My children returned to school this week.
Monday morning I took their photograph on the front steps and wondered if anything in creation grows and changes faster than a child. Of course, I know the answer is yes, many things.
The dahlias in my flower garden need only one summer to grow from potato-like tuber to five feet of sunset color. Strange mushrooms beside the wood pile require a scant few hours of darkness. The baby ducks my sisters gave me as a birthday gift in late June now wander the yard with a heavy, side-to-side waddle and consume twice as much food one week as the week before.
Right now, the whole world feels shot through with urgency. Zinnias are on a mission to bloom and dry and drop their dusty seeds. The American political landscape has become so tumultuous I hold my morning paper at arm’s length, nervous about what new controversy may have erupted overnight. A hurricane parked itself on the landscape of my childhood and young adulthood, and if I had had a thousand boats I would not have been able to rescue every person I know by name who was watching floodwaters rise.
I can’t keep up. I can’t keep my grip. Not on the children. Or the issues. Not even on the tomatoes growing in my garden. Too many drop to the ground and rot before I can bring them inside. A few more turn to puddles on my countertop before my husband, pizza-maker extraordinaire, can cook them into sauce. But what is a tomato puddle compared with a one-in-five hundred-year flood?
Who has time for small things and slow things when it feels as if the world is spinning faster than ever before?
A world hurtling from grief to grief needs speed and rescue boats. But I have only the slow work of placing one word upon another.
No boats. Only books.
I am writing another book.
In this story, this imagery, and this message, I feel as if I have tapped into floodwaters, and I am so grateful to the folks at Zondervan for partnering with me to shape these waters into something beautiful and meaningful.
But the protracted and plodding work of writing and publishing has left me feeling as if I’ve stepped out of a fast-moving river in order to bury my head in a backwater eddy. Every day, I must remind myself how much words matter.
Speed has a way of devaluing our language. In a crisis, we grab the first word close at hand. We don’t trouble ourselves over nuance or precision.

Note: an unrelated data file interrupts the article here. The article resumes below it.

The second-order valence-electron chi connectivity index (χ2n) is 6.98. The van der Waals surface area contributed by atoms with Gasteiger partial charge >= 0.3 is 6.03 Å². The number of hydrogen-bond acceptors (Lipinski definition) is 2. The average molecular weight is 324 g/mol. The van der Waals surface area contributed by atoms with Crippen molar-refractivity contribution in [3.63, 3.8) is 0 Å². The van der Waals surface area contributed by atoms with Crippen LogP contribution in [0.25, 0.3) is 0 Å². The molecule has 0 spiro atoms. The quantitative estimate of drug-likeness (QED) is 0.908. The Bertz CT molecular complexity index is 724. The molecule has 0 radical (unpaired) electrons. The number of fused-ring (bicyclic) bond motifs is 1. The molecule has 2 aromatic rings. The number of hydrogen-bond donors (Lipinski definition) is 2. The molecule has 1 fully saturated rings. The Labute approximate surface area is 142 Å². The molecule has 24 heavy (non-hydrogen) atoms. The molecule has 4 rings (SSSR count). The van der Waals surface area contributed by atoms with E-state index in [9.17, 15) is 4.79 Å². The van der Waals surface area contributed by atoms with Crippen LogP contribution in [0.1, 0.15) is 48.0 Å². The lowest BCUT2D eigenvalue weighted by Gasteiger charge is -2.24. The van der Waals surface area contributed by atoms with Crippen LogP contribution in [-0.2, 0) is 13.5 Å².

This is unsustainable, and if we don’t resist, we can undermine our true identity and our purpose in the world.
Who are we? We are those who “have tasted the goodness of the word of God” (Hebrews 6:5).
But too many of us are still hungry. Too many of us have forgotten we were ever invited to feast.
I suppose even rescue boats require time to build. Compared with dahlias and ducklings, boats and books need much more than a single summer. The helpers and rescuers may leap into action, but they do so on boats that have been built and maintained with care. They do so according to plans that have been prepared and practiced over decades.
Rescue is also a kind of discipline.
The world is saved through slow work (raising babies, restoring buildings, writing books). The world is saved through the quick and ephemeral (preaching sermons, delivering water). There is urgency, but it is not for every one of us on every single day.
The world is always spinning, always moving, shifting, and changing. Right now I feel the curl and curve of it beneath my feet, and, occasionally, I stumble.
But for the next few months, I will go on stumbling back to this chair and back to this overcrowded desk. I will do this because I believe when Jesus said “my words will never pass away,” he invited each one of us to root our words (our conversations, our social media posts, our books) in the Word. The same Word through whom all things were made and all things are being newly made.
See! Now it springs up; do you not perceive it?
Even now our language, full of grace and seasoned with salt, is being swept up to play its part in a new creation.
I’m thrilled you are writing another book. I too have relatives that have lost their home and all their belongs. It is hard not being there to help but they tell me not to worry. They are safe and very devoted children of God. They are in Spring, Tx and in their 80’s. Please add them to your prayers. I’ve added all your friends and relatives to my list. God bless you with your book.
I’ve been praying, Janet. I know there is a long, hard road ahead for so many. May God be merciful. May God be near.
I am so very glad to read this news. I will be praying for you every morning as I sit down to my own overcrowded desk and tend to the precision and importance of words.
Here’s to the tending. Thank you, Shari.
Congratulations, Christie! That’s so wonderful!! I love feeding on your words here (and in your memoir), because you have obviously fed on THE Word before you write them. Words are your life, and mine, too, so I understand the necessity (both the urgency and quiet meandering of them). And it’s so vital that we share words of life in all we write (especially these days). Crisis, as well you know, comes from a root word for “sieve.” May the Lord empower your writing, helping you separate out what is beautiful and true and powerful and life-giving. All my best and prayers for this new birth.